Night vision gear allows people to see in dark environments while out for surveillance, hunting, exploring, and recon. Mostly night vision goggles are associated with military uses or those fancy equipment used by task forces.
However, if not all, some of these capable pieces of equipment are available for the public for domestic use, such as for hunting and exploration requirements. For instance, imagine a scenario where you went on a solo camping trip and got lost in the woods. Your flashlight battery is dead, and you’re out of glow sticks. Having Night vision goggles as a backup will save you from such kind of trouble to a great extent.
Night vision equipment is usually integrated with either of the following two technologies. Image Enhancement (IE) or thermal Imaging (IR). While IE uses available light to enhance a clearer image, IR uses infrared light radiated from warm bodies or objects to develop an image to provide a clear picture of what’s in front of you in dark environments.
You must pack your night vision gear properly before confidently carrying it for future assistance during adverse situations. Maybe you’re looking to hunt a boar during hunting season. You do not want your equipment to malfunction right before a crucial moment. So always ensure that you pack your gear properly to avoid unnecessary damage.
Standard Measures Before Packing Night Vision Gear
Traveling with night vision gear isn’t difficult as some people would think. It’s simple to do, and if done right, it would almost feel the same way as you would with your travel laptop. In this post, we will talk about a few in-depth details for safely and subtly packing your night vision gear while you’re on the move.
The standard measures for storing your night vision at home or your inventory are also applicable when traveling with it. Let’s look at a couple of mandatory preparative measures that you need to take before you start packing.
- First off, you must always pull the battery out of your night vision before packing.
- Ensure your night vision device is off and your sight caps are closed.
- Also, it is always a good idea to first pack your night vision goggles inside the little green pouch that came with them in the package.
Some manufacturers do not include these pouches with the standard package anymore. However, companies such as OpticsForce provide aftermarket gear and accessories that provide the same type of pouches with various styling elements and cosmetic updates. These items are available both online as well as in physical stores. Several enthusiasts prefer these updated versions for their extra utilities and features to standard inclusions.
So, now you can go ahead with the packing. Once you pack your night vision sights in its pouch, there are two different ways you can travel with it.
Traveling with a Helmet – Hiking Or Hunting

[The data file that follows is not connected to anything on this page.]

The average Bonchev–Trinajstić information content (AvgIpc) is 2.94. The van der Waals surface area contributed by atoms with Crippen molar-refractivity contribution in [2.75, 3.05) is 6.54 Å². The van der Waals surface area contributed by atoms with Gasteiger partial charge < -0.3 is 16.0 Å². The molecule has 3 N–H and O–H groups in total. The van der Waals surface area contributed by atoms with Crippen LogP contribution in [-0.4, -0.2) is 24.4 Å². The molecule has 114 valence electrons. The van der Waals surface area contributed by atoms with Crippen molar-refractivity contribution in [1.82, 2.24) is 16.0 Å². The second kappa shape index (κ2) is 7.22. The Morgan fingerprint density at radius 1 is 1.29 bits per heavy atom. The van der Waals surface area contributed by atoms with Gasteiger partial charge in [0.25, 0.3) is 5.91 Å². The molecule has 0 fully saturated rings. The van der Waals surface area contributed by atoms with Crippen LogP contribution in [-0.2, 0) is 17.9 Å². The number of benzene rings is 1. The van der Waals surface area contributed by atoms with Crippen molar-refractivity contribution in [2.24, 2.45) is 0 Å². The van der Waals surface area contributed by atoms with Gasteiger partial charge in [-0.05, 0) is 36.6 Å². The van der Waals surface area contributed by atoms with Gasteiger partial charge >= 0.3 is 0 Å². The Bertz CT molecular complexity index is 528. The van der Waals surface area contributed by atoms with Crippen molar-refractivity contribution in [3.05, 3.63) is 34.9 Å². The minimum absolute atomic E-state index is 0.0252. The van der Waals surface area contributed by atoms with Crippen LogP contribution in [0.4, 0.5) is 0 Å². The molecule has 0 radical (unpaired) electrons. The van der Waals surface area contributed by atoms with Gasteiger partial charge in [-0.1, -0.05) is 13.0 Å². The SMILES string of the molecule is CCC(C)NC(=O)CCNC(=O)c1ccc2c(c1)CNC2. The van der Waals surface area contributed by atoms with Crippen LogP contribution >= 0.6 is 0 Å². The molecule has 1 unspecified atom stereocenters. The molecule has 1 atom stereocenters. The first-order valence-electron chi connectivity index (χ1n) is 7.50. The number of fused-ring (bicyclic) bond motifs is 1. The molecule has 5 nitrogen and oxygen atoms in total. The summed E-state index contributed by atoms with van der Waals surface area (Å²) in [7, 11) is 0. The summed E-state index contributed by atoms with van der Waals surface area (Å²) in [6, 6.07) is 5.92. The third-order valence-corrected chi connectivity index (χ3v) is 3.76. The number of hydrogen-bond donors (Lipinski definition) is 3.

Generally, when you carry night visions for hiking or hunting, you will require a helmet to use it. The helmet provides a solid frame or mounts to fix and position your night vision for maximum utility as well as effectiveness. To pack night vision helmets, you can use bags such as the Prometheus Designs S.H.A.D.O. backpack that comes with an external tail-end or beaver pack tail.
The S.H.A.D.O is what you describe as an advanced packing bag for sophisticated gear but also works great for packing sweaters, rain gear, or just any random thing you want. However, people mainly spend the extra premium for its looks, durability and are mainly used as a travel bag for equipment such as your night vision and helmet.
As for the packing method, you first store your night vision device inside the helmet with this bag. The helmet is hard and supposed to protect your head. So it will act as an extra solid protective layer for your gear as well. Then you can go ahead and snap your helmet with the night vision by clipping the beaver tail onto the top of the bag nice and easy.
Also, it’s likely for you to carry an extra jacket or sweater while hiking or hunting. You can use this apparel to hide your night vision helmet. Keeping a low profile while carrying sophisticated gear is always a good idea. However, packing jackets in such bags may be a hassle.
Traveling without a Helmet
Another option is bringing night vision without a helmet. Sometimes, you might bring a Crye Nightcap to mount your night vision instead of your full-on helmet. You will still require your pouch to pack it the same way as you would with a helmet.
The only difference is that you can put these into a normal backpack like an EDC bag. Crye Nightcaps are pretty nifty and useful for certain things, especially when you want to pack light and keep a low profile with your travel arrangements.
It is obvious that your packaging and travel arrangements will vary according to the type of trip you’re planning that might require gear such as night vision or probably a rifle if you’re hunting. Maybe you’re just going to a renowned international hiking destination such as the Lechweg Trail or the West Coast Trail. Regardless, always try to keep it simple and low profile.
Now, it’s recommended that you carry sensitive gear like night visions in your carry-on while traveling far. TSA personnel can be careless when handling bags, and fragile devices are prone to damage if left inside check-in baggage. It’s better to carry these with you safely, and it doesn’t take up too much space.
Also, if you’re traveling outside the US, you might face problems carrying your night vision. The main reason is that there are ITAR restrictions. These restrictions prohibit bringing Gen-3 or sometimes even Gen-2 models depending on their specifications. The goal here is to keep American tech secrets safe and within the country.